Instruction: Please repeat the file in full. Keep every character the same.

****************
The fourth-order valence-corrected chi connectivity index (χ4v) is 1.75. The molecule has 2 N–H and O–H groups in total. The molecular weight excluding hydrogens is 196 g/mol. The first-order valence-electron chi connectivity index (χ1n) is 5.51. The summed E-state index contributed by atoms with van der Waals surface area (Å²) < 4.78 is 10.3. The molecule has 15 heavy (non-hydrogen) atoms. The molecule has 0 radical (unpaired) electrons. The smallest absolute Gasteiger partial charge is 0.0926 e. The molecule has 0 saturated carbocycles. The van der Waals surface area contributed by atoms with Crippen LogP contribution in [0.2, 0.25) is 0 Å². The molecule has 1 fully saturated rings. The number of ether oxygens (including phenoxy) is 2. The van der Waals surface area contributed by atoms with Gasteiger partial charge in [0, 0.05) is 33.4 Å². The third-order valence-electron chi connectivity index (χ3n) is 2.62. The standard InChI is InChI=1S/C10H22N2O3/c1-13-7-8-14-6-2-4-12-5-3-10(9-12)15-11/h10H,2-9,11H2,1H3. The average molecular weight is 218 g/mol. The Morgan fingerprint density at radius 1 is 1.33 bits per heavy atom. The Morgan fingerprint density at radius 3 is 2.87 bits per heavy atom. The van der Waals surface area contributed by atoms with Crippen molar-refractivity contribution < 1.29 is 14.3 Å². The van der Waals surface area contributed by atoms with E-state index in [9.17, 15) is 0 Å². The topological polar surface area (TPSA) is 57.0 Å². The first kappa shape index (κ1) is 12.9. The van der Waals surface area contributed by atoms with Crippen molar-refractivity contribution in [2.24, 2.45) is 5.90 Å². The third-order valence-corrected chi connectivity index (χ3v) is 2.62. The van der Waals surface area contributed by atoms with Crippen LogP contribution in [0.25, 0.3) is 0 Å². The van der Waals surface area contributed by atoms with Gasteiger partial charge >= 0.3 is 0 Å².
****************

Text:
The fourth-order valence-corrected chi connectivity index (χ4v) is 1.75. The molecule has 2 N–H and O–H groups in total. The molecular weight excluding hydrogens is 196 g/mol. The first-order valence-electron chi connectivity index (χ1n) is 5.51. The summed E-state index contributed by atoms with van der Waals surface area (Å²) < 4.78 is 10.3. The molecule has 15 heavy (non-hydrogen) atoms. The molecule has 0 radical (unpaired) electrons. The smallest absolute Gasteiger partial charge is 0.0926 e. The molecule has 0 saturated carbocycles. The van der Waals surface area contributed by atoms with Crippen LogP contribution in [0.2, 0.25) is 0 Å². The molecule has 1 fully saturated rings. The number of ether oxygens (including phenoxy) is 2. The van der Waals surface area contributed by atoms with Gasteiger partial charge in [0, 0.05) is 33.4 Å². The third-order valence-electron chi connectivity index (χ3n) is 2.62. The standard InChI is InChI=1S/C10H22N2O3/c1-13-7-8-14-6-2-4-12-5-3-10(9-12)15-11/h10H,2-9,11H2,1H3. The average molecular weight is 218 g/mol. The Morgan fingerprint density at radius 1 is 1.33 bits per heavy atom. The Morgan fingerprint density at radius 3 is 2.87 bits per heavy atom. The van der Waals surface area contributed by atoms with Crippen molar-refractivity contribution < 1.29 is 14.3 Å². The van der Waals surface area contributed by atoms with E-state index in [9.17, 15) is 0 Å². The topological polar surface area (TPSA) is 57.0 Å². The first kappa shape index (κ1) is 12.9. The van der Waals surface area contributed by atoms with Crippen molar-refractivity contribution in [2.24, 2.45) is 5.90 Å². The third-order valence-corrected chi connectivity index (χ3v) is 2.62. The van der Waals surface area contributed by atoms with Crippen LogP contribution in [0.25, 0.3) is 0 Å². The van der Waals surface area contributed by atoms with Gasteiger partial charge >= 0.3 is 0 Å².